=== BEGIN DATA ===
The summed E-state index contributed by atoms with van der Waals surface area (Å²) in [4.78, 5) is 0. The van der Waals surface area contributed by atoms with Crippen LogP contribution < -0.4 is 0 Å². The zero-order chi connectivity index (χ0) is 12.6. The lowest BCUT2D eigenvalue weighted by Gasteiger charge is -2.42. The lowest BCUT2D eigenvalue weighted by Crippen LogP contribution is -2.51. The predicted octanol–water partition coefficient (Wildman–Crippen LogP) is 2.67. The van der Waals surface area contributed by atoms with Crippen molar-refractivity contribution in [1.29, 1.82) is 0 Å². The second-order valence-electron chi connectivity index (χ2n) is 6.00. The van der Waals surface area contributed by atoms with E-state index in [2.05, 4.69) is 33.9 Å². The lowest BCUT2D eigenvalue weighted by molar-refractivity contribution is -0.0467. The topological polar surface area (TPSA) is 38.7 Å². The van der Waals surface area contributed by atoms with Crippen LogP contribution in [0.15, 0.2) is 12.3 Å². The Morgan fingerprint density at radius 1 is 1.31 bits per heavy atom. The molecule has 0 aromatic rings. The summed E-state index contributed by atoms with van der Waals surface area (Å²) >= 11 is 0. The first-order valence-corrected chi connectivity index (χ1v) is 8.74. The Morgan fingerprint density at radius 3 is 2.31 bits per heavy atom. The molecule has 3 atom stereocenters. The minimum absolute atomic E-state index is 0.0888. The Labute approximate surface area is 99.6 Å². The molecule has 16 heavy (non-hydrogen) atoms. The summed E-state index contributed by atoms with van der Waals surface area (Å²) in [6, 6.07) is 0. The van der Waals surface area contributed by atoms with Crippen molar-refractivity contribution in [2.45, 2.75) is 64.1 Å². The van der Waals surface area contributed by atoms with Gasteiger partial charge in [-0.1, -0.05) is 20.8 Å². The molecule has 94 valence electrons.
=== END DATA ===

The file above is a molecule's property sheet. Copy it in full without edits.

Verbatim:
The summed E-state index contributed by atoms with van der Waals surface area (Å²) in [4.78, 5) is 0. The van der Waals surface area contributed by atoms with Crippen LogP contribution < -0.4 is 0 Å². The zero-order chi connectivity index (χ0) is 12.6. The lowest BCUT2D eigenvalue weighted by Gasteiger charge is -2.42. The lowest BCUT2D eigenvalue weighted by Crippen LogP contribution is -2.51. The predicted octanol–water partition coefficient (Wildman–Crippen LogP) is 2.67. The van der Waals surface area contributed by atoms with Crippen molar-refractivity contribution in [1.29, 1.82) is 0 Å². The second-order valence-electron chi connectivity index (χ2n) is 6.00. The van der Waals surface area contributed by atoms with E-state index in [2.05, 4.69) is 33.9 Å². The lowest BCUT2D eigenvalue weighted by molar-refractivity contribution is -0.0467. The topological polar surface area (TPSA) is 38.7 Å². The van der Waals surface area contributed by atoms with Crippen LogP contribution in [0.15, 0.2) is 12.3 Å². The Morgan fingerprint density at radius 1 is 1.31 bits per heavy atom. The molecule has 0 aromatic rings. The summed E-state index contributed by atoms with van der Waals surface area (Å²) >= 11 is 0. The first-order valence-corrected chi connectivity index (χ1v) is 8.74. The Morgan fingerprint density at radius 3 is 2.31 bits per heavy atom. The molecule has 3 atom stereocenters. The minimum absolute atomic E-state index is 0.0888. The Labute approximate surface area is 99.6 Å². The molecule has 16 heavy (non-hydrogen) atoms. The summed E-state index contributed by atoms with van der Waals surface area (Å²) in [6, 6.07) is 0. The van der Waals surface area contributed by atoms with Crippen molar-refractivity contribution in [2.45, 2.75) is 64.1 Å². The van der Waals surface area contributed by atoms with Gasteiger partial charge in [-0.1, -0.05) is 20.8 Å². The molecule has 94 valence electrons.